Commissions and Draw Systems - What Employees Should Know

            The federal Fair Labor Standards Act exempts employers from paying overtime to some retail sales or service employees who are paid primarily on commission, but only if certain requirements are met. Many of those employers use a draw system to meet those federal requirements. If those conditions are not met, the employer may be required to pay overtime or otherwise comply with minimum wage requirements.

            In order for an employer to be exempt from paying overtime to its employees who are on commission, more than half of the employee’s compensation for a period of time (not less than one month) must be pay that consists of commissions on retail goods or services. In addition the regular rate of pay of the employee must be in excess of one and one-half times the applicable minimum wage.  For example, if the minimum wage in your state is $7.25 an hour, the employer would have to pay commissions that average out to be $10.88 per hour during each work week. In order to meet minimum wage requirements employers may pay their commissioned employees a draw or advance in weeks where commissions fall below minimum wage.

            Federal regulations permit different commission payment systems.  One of the more common systems is one in which a straight commission is supplemented with “advances” or “draws” paid to the employee. Then, at periodic intervals, a settlement is made at which time the payments already received by the employee are supplemented by any additional commissions earned over and above the draws.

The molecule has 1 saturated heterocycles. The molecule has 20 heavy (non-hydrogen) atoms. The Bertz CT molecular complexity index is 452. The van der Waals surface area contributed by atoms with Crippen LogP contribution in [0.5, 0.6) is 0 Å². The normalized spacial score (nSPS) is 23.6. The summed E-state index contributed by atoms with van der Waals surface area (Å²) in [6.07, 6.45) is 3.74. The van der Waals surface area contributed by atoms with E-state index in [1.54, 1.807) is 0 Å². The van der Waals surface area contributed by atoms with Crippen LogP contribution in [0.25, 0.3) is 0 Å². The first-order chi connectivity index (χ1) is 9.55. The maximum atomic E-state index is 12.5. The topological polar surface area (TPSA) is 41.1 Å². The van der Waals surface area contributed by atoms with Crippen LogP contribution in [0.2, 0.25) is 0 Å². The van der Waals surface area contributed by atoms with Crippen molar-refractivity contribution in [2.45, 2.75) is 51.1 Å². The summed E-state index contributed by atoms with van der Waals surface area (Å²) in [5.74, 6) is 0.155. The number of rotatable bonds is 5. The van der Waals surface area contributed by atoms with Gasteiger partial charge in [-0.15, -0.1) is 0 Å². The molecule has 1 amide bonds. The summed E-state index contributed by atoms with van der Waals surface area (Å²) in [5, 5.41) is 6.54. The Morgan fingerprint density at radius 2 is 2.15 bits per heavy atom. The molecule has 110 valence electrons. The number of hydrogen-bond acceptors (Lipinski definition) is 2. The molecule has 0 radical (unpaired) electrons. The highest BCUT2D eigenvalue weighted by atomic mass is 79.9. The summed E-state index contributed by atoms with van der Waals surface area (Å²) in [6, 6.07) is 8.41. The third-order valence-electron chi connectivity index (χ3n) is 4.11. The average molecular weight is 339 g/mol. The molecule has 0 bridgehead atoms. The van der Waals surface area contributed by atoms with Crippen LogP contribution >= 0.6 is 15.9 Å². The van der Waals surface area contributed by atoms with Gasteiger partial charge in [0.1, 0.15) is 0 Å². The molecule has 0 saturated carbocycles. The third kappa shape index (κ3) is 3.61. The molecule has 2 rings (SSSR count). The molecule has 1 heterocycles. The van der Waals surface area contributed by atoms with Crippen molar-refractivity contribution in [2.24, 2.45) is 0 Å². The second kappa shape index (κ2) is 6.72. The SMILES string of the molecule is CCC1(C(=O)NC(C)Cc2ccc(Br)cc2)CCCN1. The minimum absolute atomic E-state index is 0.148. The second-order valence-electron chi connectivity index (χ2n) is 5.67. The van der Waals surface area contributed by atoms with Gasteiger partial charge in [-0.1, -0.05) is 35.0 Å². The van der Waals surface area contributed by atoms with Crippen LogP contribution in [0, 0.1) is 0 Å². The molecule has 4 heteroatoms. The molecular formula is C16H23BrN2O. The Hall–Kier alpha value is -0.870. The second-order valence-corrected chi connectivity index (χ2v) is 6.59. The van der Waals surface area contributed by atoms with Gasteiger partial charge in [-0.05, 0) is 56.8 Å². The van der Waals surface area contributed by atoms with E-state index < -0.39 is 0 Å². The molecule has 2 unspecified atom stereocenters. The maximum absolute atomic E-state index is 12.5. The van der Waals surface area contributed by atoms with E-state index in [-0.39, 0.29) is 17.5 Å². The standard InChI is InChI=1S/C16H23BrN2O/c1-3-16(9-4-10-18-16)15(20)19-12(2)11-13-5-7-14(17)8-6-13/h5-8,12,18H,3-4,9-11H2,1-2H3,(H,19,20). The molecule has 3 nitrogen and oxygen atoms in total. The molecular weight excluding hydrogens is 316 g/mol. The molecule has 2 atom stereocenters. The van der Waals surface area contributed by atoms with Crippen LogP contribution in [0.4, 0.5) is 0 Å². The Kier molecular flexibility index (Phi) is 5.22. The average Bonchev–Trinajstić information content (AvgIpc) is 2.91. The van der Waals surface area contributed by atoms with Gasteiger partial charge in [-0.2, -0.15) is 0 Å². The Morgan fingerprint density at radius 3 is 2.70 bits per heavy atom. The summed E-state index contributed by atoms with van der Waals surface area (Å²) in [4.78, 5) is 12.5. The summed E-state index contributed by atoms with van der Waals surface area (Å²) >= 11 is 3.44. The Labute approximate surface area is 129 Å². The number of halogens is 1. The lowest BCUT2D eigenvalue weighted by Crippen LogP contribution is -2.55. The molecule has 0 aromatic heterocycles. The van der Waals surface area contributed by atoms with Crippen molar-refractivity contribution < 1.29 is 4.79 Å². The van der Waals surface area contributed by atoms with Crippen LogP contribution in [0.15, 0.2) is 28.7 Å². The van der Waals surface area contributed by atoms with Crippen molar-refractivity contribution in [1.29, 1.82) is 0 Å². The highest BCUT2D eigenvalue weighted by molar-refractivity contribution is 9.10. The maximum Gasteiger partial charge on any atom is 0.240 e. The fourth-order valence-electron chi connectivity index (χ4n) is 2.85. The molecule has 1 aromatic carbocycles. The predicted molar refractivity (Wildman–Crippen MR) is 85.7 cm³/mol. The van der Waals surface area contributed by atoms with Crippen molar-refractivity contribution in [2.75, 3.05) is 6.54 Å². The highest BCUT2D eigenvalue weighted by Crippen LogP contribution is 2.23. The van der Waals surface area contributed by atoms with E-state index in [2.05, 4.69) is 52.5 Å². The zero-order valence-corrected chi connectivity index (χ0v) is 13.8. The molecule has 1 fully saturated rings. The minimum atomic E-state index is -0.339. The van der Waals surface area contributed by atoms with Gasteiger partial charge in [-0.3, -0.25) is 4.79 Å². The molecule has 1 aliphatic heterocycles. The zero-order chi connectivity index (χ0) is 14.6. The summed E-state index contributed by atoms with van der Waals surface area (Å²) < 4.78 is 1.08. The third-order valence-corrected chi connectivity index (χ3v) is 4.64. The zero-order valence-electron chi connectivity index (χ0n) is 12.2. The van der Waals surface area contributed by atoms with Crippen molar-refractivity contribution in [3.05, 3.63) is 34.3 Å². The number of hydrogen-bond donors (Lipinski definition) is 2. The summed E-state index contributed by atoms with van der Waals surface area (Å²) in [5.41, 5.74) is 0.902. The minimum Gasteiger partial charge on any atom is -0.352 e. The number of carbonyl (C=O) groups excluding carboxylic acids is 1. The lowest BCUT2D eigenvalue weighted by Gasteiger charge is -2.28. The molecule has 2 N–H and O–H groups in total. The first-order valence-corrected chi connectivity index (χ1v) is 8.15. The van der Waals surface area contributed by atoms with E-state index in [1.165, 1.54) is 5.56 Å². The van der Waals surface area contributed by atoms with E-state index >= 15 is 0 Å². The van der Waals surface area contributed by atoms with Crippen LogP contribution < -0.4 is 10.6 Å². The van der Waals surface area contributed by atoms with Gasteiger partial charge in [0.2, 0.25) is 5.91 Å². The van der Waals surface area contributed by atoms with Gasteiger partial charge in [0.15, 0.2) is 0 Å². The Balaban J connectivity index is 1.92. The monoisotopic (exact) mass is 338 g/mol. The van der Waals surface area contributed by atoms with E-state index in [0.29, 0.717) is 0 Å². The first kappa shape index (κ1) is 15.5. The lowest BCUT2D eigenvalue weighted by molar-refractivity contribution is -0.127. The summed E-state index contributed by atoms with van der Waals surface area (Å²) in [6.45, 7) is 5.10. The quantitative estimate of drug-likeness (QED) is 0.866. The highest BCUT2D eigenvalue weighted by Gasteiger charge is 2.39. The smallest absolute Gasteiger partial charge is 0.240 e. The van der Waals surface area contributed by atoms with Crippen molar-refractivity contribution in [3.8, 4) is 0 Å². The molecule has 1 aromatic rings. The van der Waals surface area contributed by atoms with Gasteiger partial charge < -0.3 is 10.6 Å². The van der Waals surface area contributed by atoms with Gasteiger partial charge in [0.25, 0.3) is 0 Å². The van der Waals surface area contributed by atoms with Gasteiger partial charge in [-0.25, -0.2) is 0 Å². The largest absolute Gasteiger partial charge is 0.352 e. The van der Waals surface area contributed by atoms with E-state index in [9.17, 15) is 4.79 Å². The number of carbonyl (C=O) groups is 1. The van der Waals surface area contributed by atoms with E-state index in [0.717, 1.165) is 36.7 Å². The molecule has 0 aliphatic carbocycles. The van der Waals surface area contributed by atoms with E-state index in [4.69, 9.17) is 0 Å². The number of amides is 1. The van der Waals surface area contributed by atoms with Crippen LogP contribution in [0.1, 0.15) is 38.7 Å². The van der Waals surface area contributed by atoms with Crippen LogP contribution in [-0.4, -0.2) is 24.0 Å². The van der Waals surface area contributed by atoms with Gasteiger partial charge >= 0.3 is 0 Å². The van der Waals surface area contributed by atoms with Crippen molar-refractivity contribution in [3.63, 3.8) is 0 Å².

If the employer requires the employee to pay back that draw or advance, the employee’s rights under federal wage laws may be violated. In fact, some courts have held that such a requirement violates federal minimum wage laws. Federal regulations make clear that wages must be paid finally and unconditionally, or free and clear.  This is different from many commission/draw systems where the employer pays a weekly minimum or draw to the commissioned employee.  Then, at the end of a set period (often a month), the employer will pay the employee an additional amount equaling the amount that the commissions earned by the employee exceed the draw for that month. The draw is credited against the commissions, but the employee is not required to repay any draw to the employer, even if the draws do not exceed the earned commissions.

            If you are a retail sales or service employee who works on commissions, have been paid draws in order to cover minimum wage requirements, and have been required to repay those amounts to your employer, your rights under the Fair Labor Standards Act may have been violated.  You should consult with an experienced labor and employment lawyer who can assist you in protecting those rights.    

            To learn more or speak with one of our employment law attorneys about your specific situation, contact us today. 

Author: Michael J. O'Hara, Esq.